"When she was eight months old, I had a nagging feeling something was off."
For Marta Conner, this was the first indication that something was happening with her daughter, Caroline.
Searching for a Diagnosis
"Our girls develop normally for the first year or so," she said, so while Caroline seemed to be hitting her development milestones, for Marta, there was still something not right.
"Caroline's verbal skills were slightly advanced, but she never crawled, stood by herself or walked," she noted. "I could tell she was trying, and she never stopped trying," but at 11 months Caroline was still not crawling or walking.
Their pediatrician recommended early intervention services for walking and/or crawling, and Caroline began working with therapists.
But around Easter 2011, when Caroline was 14 months old, Marta noticed something odd: Caroline was clapping – a lot.
"She'd clap her hands and stare at them, almost like it was involuntary, like she had not control over them. It's as if it was happening to her and she was confused by it."
In addition, Caroline would grab her toys to play, only to lose control of them. It's around this time when Marta's husband and their families started noticing, as well.
They took Caroline to her pediatrician, who performed a simple test: She gave Caroline her necklace…only for it to fall off her hands.
That's when the pediatrician first brought up the possibility of Rett Syndrome.
Understanding Rett Syndrome
Unfamiliar with RS, Marta began to do some research on the topic. What she discovered made it feel, to her, like "the worst possible scenario."
In the meantime, Caroline's muscular control progressed to the point that she couldn't feed herself anymore. By the end of May, she had lost her ability to speak, couldn't use her hands, became floppier and couldn't hold her toys.
In June, Marta and her husband consulted with a geneticist who noted that, based on what he was seeing, it was most likely Rett Syndrome; by the end of June the blood test confirmed the diagnosis.
Despite her initial fears for Caroline, Marta was determined to do everything within her ability to allow Caroline to express herself. Because earlier generations didn't have access to technology, they were assumed to not be as cognitively aware as other children. But Marta knew that Caroline was a bright little girl.
Right from the beginning, she said, "we would assume complete cognitive ability." She and her husband began looking at different systems to help Caroline communicate.
Finding the Right Communication Solution
With the help of Megan Aldrich at Washington Speech-Language Pathology Group and Teresa Dubovsky of Assistive Techworks, the family learned about PRC's Accent 1400 + NuEye eye gaze system. It didn't take long for them to realize that this would be the ideal solution for Caroline.
To help her prepare, Marta began practicing with Caroline by having her look at items.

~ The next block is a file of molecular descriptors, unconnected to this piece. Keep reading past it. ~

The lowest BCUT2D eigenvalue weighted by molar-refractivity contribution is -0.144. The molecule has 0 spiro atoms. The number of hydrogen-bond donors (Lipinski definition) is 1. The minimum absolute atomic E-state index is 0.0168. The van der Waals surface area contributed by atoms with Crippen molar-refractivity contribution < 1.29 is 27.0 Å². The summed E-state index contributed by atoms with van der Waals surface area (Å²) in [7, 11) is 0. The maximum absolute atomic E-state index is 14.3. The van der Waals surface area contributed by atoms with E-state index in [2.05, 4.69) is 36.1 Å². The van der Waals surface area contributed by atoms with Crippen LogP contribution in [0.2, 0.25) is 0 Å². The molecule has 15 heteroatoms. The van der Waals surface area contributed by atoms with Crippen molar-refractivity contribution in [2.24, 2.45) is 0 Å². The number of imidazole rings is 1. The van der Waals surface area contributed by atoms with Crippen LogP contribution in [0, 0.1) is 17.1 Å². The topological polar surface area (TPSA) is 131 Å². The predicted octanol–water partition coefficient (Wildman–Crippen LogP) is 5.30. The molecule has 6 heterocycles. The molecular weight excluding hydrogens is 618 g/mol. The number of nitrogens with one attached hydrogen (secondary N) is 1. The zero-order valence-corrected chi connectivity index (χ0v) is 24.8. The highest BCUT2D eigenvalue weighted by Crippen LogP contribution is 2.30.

"She began making choices with her eyes the same way she would with an eye gaze system," she said.
Their practice paid off. Once Caroline began using the Accent + NuEye, she took to it right away.
"Immediately Caroline got excited. It all just started clicking for her," said Marta.
Communication for Caroline
Since she's had the device, Caroline's communication at home and at school has continued to improve, reports her mom. In fact, she noted, her speech therapists, both private and at school, have observed major milestones in her ability to communicate. For example, in private therapy, Caroline has learned how delete words she selects by mistake, and “say” her sentence by looking at that top area on the screen.
"Caroline's ability to communicate has increased her self-esteem and level of happiness, which in turn brings a lot of joy to our family life," said Marta.
Even better, with the Accent + NuEye, Caroline can better advocate for herself, from expressing basic needs like thirst and pain to voicing her like or dislike of specific activities or circumstances.
At school, she will use her device to express basic needs (“don’t feel well” “want drink” “need bathroom”), as well as to participate in class (answer math problems, make comments relevant to the topic at hand, ask to be read to, let the teacher know when she doesn’t like something).
Or, said Marta…she just talks about her day.
Making Academic Progress
The Accent + NuEye has also given Caroline the tools to make significant progress at school.
"The device has helped Caroline reach her IEP goals around communication, socialization, writing/reading skills, and so much more," said Marta. "Caroline is also constantly surprising her teachers with her jokes and great comments in class. Even better, the system motivates her to express herself and communicate with her friends, such as letting them know to stop being so rowdy during circle time!
"If she's feeling healthy, she uses it constantly. It's given her a little more control over her world," said Marta proudly. "Something like this is really life changing. It's given her a whole lot of confidence.
"She's just doing great."